The Elephant Will Never Forget

I have recently started learning a little bit more about the BFI, and the staggering range of  film and television heritage that they have preserved.  For those not familiar with the BFI, here is their own description of what they do:

“The BFI  promotes understanding and appreciation of film and television heritage and culture. Established in 1933, the BFI cares for the world’s richest and most significant collection of film and television, preserving almost one million titles.”

Along with film and television DVDs, they also publish books, show films at their own sites, and run the annual London Film Festival. One particular area of interest to me is their archive of ‘public information films’ which are basically collections of short films that were shown across Britain offering information on a wide range of topics as far-reaching as public health, safety and making journeys. I find it such a good insight into ‘how we were’ so to speak.

I picked up a collection of four films by John Krish titled ‘A Day in the Life: Four Portraits of Post-War Britain’. Krish has worked as both a director and a writer of films, and is mostly known for his documentary film making, but has also written and directed a number of feature-length films. The first film is ‘The Elephant Will Never Forget’ and revolves around the removal of the tram system from service in London in 1952. The name is taken from the Elephant & Castle former depot.

The story goes that Krish was asked by British Transport Films to attend the closing ceremony to shoot a short piece of film showing the final tram pulling into the depot and capture the moment the Chairman of London Transport shaking hands with the driver. However, Krish felt that there was an opportunity for something a little more celebratory given the event, so ‘borrowed’ multiple reels of stock film depicting trams in operation, and shot 8 more reels of film 5 days prior to the last tram ceremony showing the contribution that the trams made to London life. Seeing the result, Edgar Anstey [Chairman of British Transport Films] actually sacked John Krish! In the years that have followed though, the film has come to be known as something of a cult film, and much more than a simple information film. Some of the shots are brilliant, and the narration is perfect. Krish has managed to make me somehow sort of miss the London Tram, even though I have never had the opportunity [nor will I] to use them. It’s actually quite incredible to see the journey of the last tram – 20,000 Londoners came out on the streets to see and salute it. I find it difficult to imagine that sort of community spirit would occur in today’s world..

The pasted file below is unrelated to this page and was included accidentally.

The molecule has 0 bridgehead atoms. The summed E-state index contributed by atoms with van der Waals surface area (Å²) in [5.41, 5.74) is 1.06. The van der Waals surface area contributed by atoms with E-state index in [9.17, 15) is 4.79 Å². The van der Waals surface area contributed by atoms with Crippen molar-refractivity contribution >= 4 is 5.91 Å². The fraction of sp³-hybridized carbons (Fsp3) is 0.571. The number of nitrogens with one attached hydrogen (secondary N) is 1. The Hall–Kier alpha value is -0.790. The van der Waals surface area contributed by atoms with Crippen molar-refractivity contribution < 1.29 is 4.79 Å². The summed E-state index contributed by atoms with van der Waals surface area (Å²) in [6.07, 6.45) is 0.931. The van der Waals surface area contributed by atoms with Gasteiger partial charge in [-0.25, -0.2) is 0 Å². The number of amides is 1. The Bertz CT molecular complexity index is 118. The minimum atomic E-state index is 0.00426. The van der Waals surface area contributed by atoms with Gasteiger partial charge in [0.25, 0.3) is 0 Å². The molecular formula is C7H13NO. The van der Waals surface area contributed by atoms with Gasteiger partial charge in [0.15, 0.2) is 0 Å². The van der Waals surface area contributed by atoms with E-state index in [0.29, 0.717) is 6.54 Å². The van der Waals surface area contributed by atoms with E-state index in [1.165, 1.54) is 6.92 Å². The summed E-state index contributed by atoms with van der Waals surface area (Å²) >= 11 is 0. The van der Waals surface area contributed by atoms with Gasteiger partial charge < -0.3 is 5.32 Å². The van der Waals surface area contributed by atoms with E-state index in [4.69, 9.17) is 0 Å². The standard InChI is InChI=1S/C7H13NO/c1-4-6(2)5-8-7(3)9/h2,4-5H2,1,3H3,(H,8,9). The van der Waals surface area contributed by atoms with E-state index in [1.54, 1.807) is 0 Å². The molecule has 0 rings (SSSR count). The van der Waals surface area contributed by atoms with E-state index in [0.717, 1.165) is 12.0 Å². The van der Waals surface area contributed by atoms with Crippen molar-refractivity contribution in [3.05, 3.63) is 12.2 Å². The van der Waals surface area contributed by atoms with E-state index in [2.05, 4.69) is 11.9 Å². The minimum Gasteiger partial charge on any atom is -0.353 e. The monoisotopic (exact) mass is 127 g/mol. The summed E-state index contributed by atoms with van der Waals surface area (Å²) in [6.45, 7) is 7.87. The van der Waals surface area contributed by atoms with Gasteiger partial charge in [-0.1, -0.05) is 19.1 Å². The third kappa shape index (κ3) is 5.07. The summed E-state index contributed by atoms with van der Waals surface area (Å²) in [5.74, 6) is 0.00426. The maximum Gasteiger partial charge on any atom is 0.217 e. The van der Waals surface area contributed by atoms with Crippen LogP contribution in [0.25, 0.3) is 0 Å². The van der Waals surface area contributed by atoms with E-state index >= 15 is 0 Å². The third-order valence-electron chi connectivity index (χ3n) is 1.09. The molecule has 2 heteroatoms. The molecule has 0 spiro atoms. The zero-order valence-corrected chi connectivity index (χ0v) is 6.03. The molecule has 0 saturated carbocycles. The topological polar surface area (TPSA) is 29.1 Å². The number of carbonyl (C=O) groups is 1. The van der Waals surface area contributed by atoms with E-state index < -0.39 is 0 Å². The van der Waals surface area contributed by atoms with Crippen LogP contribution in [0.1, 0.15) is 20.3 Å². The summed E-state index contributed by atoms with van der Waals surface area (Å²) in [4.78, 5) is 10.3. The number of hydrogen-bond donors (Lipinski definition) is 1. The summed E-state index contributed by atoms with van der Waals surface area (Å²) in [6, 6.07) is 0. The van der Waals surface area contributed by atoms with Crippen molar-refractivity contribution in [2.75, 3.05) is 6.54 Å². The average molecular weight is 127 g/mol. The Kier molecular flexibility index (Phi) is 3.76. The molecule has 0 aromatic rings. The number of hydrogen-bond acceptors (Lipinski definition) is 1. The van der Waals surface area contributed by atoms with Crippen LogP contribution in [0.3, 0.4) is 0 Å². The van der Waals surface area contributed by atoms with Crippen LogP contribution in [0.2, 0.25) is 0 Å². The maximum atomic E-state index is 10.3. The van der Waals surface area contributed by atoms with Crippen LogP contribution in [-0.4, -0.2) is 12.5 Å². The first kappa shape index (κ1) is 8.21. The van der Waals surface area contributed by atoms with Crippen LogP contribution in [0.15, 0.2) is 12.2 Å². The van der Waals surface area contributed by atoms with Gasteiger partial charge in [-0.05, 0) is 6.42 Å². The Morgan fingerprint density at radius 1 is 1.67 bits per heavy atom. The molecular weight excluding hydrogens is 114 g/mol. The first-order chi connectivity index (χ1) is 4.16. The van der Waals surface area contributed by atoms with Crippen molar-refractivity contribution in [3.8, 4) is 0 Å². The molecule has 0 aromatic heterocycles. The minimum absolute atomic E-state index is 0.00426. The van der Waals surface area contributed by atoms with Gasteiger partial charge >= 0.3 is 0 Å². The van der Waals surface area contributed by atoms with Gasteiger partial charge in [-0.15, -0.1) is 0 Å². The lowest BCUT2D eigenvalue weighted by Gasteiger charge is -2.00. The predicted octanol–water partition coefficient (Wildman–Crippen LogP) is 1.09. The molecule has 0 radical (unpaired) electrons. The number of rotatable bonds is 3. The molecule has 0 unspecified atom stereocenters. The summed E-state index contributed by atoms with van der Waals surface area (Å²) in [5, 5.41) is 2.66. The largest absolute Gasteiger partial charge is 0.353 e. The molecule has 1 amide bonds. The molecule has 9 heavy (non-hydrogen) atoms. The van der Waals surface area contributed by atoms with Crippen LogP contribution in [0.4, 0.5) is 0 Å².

Here are some stills from the film, but I would try to view it [I’m sure it’s online somewhere] if you ever find yourself with a spare 20 minutes or so.

It seems to be a little bit of a grey area as to why the trams were actually put out of service, but there are some interesting points here.

Homepage for the BFI is here.

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